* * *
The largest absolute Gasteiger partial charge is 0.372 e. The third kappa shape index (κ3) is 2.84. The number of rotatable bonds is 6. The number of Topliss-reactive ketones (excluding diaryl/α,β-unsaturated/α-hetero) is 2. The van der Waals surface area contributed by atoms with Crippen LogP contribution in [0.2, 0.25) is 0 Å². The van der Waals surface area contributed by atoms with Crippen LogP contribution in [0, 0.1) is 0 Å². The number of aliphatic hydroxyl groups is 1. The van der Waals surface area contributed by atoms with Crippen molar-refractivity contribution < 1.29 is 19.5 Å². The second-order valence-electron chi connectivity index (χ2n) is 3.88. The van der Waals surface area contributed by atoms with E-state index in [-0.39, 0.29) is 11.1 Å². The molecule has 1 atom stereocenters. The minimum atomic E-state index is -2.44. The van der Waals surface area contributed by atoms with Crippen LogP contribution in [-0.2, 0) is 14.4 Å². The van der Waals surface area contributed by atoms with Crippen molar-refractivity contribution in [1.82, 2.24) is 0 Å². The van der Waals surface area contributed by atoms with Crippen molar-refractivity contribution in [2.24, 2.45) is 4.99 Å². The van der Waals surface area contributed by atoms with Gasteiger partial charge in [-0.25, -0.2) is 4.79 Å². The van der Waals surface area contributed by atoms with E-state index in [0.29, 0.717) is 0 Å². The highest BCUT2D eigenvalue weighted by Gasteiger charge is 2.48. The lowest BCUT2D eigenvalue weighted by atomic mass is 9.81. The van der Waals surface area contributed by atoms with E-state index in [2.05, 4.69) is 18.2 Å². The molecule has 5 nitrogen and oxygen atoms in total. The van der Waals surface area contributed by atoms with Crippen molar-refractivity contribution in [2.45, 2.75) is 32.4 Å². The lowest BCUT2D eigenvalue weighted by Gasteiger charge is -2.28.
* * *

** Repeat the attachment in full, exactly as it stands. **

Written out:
The largest absolute Gasteiger partial charge is 0.372 e. The third kappa shape index (κ3) is 2.84. The number of rotatable bonds is 6. The number of Topliss-reactive ketones (excluding diaryl/α,β-unsaturated/α-hetero) is 2. The van der Waals surface area contributed by atoms with Crippen LogP contribution in [0.2, 0.25) is 0 Å². The van der Waals surface area contributed by atoms with Crippen LogP contribution in [0, 0.1) is 0 Å². The number of aliphatic hydroxyl groups is 1. The van der Waals surface area contributed by atoms with Crippen molar-refractivity contribution < 1.29 is 19.5 Å². The second-order valence-electron chi connectivity index (χ2n) is 3.88. The van der Waals surface area contributed by atoms with E-state index in [-0.39, 0.29) is 11.1 Å². The molecule has 1 atom stereocenters. The minimum atomic E-state index is -2.44. The van der Waals surface area contributed by atoms with Crippen LogP contribution in [-0.2, 0) is 14.4 Å². The van der Waals surface area contributed by atoms with Crippen molar-refractivity contribution in [1.82, 2.24) is 0 Å². The van der Waals surface area contributed by atoms with Crippen molar-refractivity contribution in [2.24, 2.45) is 4.99 Å². The van der Waals surface area contributed by atoms with Gasteiger partial charge in [-0.25, -0.2) is 4.79 Å². The van der Waals surface area contributed by atoms with E-state index in [0.29, 0.717) is 0 Å². The highest BCUT2D eigenvalue weighted by Gasteiger charge is 2.48. The lowest BCUT2D eigenvalue weighted by atomic mass is 9.81. The van der Waals surface area contributed by atoms with E-state index in [2.05, 4.69) is 18.2 Å². The molecule has 5 nitrogen and oxygen atoms in total. The van der Waals surface area contributed by atoms with Crippen molar-refractivity contribution in [2.45, 2.75) is 32.4 Å². The lowest BCUT2D eigenvalue weighted by Gasteiger charge is -2.28.